Friday, August 6, 2010


When the US occupied Japan at the end of World War II, it shipped back to Washington DC thousands of documents, many of them classified “Top Secret” that have provided fodder for researchers even today, nearly 74 years after the Pacific war ended.

A young research fellow from Yale University, Elizabeth Silliman, discovered this summer among the mountain of unsorted documents a map that she told us was folded into a square no bigger than a regular Post-It pad.

Since she specialized in Japanese studies, she quickly recognized it as a map showing American and Japanese forces on Leyte Island from October 20 to the middle of November, 1944.

The map was included in a special one-day exhibit of the Junior Fellows Summer Intern Program at the Library of Congress in Washington DC.

The map was hand drawn and titled in Japanese “Leyte Island Military Situation Sketch”.

Silliman surmised it must have been intended for some sort of high-level military briefing.

“The penciled notations on the map are quite interesting and one wonders how the Japanese were so precise in their intelligence gathering to know the number of divisions to be sent by member of the Allied forces serving with the Americans in the Philippine invasion,” wrote curator Reme Grefalda. Philippine specialist in the Asian Division of the Library of Congress.

The US and Japan waged the biggest naval battle in history in the waters off Leyte and Samar.

Both the Japanese and Americans saw the strategic importance of the Philippines. Arrayed against each other, the US deployed 34 aircraft carriers against Japan’s four; 12 battleships against Japan’s nine; and hundreds of cruisers, destroyers and submarines. The Japanese first used organized kamikaze attacks in the battle for Leyte.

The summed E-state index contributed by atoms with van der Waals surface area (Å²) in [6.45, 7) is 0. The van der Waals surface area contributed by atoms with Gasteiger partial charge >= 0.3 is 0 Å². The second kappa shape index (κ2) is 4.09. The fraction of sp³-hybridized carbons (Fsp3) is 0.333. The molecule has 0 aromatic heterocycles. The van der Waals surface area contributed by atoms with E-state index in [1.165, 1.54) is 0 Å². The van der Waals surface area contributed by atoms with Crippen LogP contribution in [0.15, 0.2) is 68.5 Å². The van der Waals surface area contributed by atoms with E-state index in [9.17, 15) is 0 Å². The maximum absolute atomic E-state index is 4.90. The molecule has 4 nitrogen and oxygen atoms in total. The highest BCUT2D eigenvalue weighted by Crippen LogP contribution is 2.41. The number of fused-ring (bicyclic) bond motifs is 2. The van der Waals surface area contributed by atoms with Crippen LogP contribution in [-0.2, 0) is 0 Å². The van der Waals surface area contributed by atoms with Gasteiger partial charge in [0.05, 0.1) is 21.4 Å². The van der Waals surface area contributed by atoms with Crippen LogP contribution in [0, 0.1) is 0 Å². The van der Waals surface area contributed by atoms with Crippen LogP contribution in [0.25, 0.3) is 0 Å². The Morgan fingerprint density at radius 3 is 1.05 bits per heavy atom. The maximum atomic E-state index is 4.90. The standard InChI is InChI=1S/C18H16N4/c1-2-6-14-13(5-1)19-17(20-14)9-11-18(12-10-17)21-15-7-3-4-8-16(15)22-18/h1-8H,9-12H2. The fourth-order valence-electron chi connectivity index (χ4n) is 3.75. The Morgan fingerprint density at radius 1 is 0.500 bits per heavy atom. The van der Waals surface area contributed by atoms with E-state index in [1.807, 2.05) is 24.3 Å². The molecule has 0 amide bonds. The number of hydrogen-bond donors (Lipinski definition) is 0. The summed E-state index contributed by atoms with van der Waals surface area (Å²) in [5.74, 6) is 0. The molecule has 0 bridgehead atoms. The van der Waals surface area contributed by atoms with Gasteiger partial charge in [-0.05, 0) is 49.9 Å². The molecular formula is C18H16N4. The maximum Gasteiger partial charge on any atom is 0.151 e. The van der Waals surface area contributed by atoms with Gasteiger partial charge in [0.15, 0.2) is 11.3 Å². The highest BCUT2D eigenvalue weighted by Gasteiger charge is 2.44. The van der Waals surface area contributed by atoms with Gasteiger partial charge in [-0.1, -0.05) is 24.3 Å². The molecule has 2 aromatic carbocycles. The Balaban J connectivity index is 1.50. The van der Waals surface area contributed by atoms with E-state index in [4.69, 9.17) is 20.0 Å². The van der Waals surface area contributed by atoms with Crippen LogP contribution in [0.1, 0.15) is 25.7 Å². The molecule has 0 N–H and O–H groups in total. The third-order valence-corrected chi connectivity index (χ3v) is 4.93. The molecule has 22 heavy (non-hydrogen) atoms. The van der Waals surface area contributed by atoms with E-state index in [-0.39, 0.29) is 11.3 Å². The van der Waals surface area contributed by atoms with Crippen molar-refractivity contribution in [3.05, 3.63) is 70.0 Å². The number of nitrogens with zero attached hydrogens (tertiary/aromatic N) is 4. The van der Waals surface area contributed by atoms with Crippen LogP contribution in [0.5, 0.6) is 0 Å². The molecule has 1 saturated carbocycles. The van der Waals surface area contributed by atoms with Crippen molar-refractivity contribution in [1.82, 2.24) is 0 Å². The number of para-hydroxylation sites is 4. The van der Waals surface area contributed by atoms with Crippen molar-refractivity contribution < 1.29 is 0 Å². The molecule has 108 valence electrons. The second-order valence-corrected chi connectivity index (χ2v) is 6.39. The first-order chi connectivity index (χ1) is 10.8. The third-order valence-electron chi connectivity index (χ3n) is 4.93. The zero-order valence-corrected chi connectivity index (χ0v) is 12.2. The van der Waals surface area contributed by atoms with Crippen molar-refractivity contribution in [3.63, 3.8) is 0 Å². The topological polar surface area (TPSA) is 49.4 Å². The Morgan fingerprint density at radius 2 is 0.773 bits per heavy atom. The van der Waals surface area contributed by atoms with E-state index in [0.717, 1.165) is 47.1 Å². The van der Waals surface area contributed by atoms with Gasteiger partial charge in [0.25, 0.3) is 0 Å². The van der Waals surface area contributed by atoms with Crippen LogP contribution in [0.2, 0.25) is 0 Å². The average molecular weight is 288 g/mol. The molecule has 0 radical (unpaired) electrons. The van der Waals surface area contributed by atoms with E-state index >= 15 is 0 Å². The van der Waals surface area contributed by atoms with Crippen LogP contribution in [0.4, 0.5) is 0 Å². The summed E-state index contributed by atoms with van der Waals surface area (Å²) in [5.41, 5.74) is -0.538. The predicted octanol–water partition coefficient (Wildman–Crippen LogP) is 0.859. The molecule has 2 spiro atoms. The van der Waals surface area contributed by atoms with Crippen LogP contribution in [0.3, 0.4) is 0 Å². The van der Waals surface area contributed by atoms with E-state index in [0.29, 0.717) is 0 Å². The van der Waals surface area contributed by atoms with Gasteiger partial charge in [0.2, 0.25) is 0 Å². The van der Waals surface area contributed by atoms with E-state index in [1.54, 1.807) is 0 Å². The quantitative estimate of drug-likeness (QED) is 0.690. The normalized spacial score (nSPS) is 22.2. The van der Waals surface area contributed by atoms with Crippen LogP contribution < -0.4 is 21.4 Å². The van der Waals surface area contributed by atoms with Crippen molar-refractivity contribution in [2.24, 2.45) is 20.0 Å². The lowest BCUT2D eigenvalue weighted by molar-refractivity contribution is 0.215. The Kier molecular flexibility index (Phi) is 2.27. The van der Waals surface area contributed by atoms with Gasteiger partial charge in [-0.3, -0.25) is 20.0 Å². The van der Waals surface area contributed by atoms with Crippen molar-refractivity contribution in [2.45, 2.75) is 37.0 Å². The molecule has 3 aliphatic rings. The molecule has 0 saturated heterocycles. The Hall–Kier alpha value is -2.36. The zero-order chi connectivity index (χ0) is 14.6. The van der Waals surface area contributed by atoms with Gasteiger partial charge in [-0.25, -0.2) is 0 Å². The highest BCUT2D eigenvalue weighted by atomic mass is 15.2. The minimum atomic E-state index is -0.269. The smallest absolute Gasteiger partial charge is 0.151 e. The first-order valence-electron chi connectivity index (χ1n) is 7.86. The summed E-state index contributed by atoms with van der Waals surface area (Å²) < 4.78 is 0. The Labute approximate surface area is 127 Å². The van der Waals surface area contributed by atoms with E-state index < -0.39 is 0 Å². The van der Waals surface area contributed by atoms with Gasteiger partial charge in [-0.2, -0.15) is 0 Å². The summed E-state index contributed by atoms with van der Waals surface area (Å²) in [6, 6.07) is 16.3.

It was part of a campaign to liberate Leyte to fulfill Gen. Douglas MacArthur’s promise to return to the Philippines after being driven out of Bataan and Corregidor three years earlier.

Following feinting attacks off Luzon, MacArthur chose Leyte because of its central location where he hoped to split Japanese forces in Luzon and Mindanao.

He adopted a leap-frogging strategy from Papua New Guinea, bypassing known Japanese strongholds, to get back to the Philippines and redeem what he saw as the loss of American pride and honor when the Japanese Imperial Army kicked them out of their Pacific colony.

The battle for Leyte was just the beginning of the liberation of the Philippines but it came at a cost of 3,500 Americans and 49,000 Japanese dead.

As the world marks the anniversary of the first atomic bomb attack in Hiroshima, it’s noteworthy that among the other documents discovered by Silliman were two original notebooks showing Japan’s attempts to build its own atomic bomb.

She also unearthed documents about epidemiological studies of diseases compiled by doctors in the notorious Unit 731 of the Japanese Kwanton Army.

Unit 731 was a covert biological and chemical warfare research and development unit in the Japanese Army. They performed horrific human experiments, mainly on Chinese civilians rounded up by the Kempeitai from 1937 to 1945. The bioweapons experiments reportedly killed as many as half a million people during that period.

Some accounts say Unit 731 physicians subjected men, women, children and even infants to unimaginable horrors, often operating on their subjects without anesthesia.

After the war, MacArthur reportedly offered some doctors in Unit 731 immunity in exchange for providing the US with their experiment notes and discoveries on developing bioweapons. Subsequent investigations showed some American survivors of the battles for Bataan and Corregidor may also have been used for human experiments.

Silliman told us there were many more documents just waiting to be discovered, possibly shedding more light on a chapter of history that is already overly illuminated with blood and gore.

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